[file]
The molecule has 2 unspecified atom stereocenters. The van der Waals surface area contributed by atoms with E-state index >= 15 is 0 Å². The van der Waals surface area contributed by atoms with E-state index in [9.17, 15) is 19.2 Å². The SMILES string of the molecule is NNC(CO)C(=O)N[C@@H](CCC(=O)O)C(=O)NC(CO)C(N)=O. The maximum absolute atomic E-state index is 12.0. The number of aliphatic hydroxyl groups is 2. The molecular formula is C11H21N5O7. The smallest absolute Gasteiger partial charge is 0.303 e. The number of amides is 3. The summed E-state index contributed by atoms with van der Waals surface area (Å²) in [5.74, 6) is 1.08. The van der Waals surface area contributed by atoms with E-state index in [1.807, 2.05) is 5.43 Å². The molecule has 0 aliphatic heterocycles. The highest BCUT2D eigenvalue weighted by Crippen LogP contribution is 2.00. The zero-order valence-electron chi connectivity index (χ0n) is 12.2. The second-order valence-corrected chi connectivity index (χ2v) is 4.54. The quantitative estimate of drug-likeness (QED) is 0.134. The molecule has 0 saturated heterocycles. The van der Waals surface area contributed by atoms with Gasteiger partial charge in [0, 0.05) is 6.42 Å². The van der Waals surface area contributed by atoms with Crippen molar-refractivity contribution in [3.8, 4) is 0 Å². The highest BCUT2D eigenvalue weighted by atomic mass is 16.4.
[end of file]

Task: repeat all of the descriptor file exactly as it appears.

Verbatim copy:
The molecule has 2 unspecified atom stereocenters. The van der Waals surface area contributed by atoms with E-state index >= 15 is 0 Å². The van der Waals surface area contributed by atoms with E-state index in [9.17, 15) is 19.2 Å². The SMILES string of the molecule is NNC(CO)C(=O)N[C@@H](CCC(=O)O)C(=O)NC(CO)C(N)=O. The maximum absolute atomic E-state index is 12.0. The number of aliphatic hydroxyl groups is 2. The molecular formula is C11H21N5O7. The smallest absolute Gasteiger partial charge is 0.303 e. The number of amides is 3. The summed E-state index contributed by atoms with van der Waals surface area (Å²) in [5.74, 6) is 1.08. The van der Waals surface area contributed by atoms with E-state index in [1.807, 2.05) is 5.43 Å². The molecule has 0 aliphatic heterocycles. The highest BCUT2D eigenvalue weighted by Crippen LogP contribution is 2.00. The zero-order valence-electron chi connectivity index (χ0n) is 12.2. The second-order valence-corrected chi connectivity index (χ2v) is 4.54. The quantitative estimate of drug-likeness (QED) is 0.134. The molecule has 0 saturated heterocycles. The van der Waals surface area contributed by atoms with Gasteiger partial charge in [0, 0.05) is 6.42 Å². The van der Waals surface area contributed by atoms with Crippen molar-refractivity contribution in [3.8, 4) is 0 Å². The highest BCUT2D eigenvalue weighted by atomic mass is 16.4.